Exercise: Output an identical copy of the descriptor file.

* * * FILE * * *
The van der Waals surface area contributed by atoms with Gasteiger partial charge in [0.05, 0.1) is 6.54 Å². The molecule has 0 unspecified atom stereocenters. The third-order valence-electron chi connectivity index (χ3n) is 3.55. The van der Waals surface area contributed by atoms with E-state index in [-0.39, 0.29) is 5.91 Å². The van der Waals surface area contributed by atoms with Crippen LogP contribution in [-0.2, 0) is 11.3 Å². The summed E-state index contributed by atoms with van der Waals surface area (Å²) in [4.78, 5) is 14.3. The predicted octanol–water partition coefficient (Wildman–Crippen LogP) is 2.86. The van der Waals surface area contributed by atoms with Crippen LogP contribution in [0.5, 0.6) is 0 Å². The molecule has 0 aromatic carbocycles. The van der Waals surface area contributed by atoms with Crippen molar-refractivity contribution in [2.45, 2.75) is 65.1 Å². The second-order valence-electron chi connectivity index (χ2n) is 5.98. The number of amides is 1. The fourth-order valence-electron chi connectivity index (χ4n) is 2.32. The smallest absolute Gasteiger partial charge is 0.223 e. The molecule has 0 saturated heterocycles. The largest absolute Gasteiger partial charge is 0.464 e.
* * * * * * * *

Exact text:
The van der Waals surface area contributed by atoms with Gasteiger partial charge in [0.05, 0.1) is 6.54 Å². The molecule has 0 unspecified atom stereocenters. The third-order valence-electron chi connectivity index (χ3n) is 3.55. The van der Waals surface area contributed by atoms with E-state index in [-0.39, 0.29) is 5.91 Å². The van der Waals surface area contributed by atoms with Crippen LogP contribution in [-0.2, 0) is 11.3 Å². The summed E-state index contributed by atoms with van der Waals surface area (Å²) in [4.78, 5) is 14.3. The predicted octanol–water partition coefficient (Wildman–Crippen LogP) is 2.86. The van der Waals surface area contributed by atoms with Crippen LogP contribution in [0.5, 0.6) is 0 Å². The molecule has 0 aromatic carbocycles. The van der Waals surface area contributed by atoms with Crippen molar-refractivity contribution in [2.45, 2.75) is 65.1 Å². The second-order valence-electron chi connectivity index (χ2n) is 5.98. The number of amides is 1. The fourth-order valence-electron chi connectivity index (χ4n) is 2.32. The smallest absolute Gasteiger partial charge is 0.223 e. The molecule has 0 saturated heterocycles. The largest absolute Gasteiger partial charge is 0.464 e.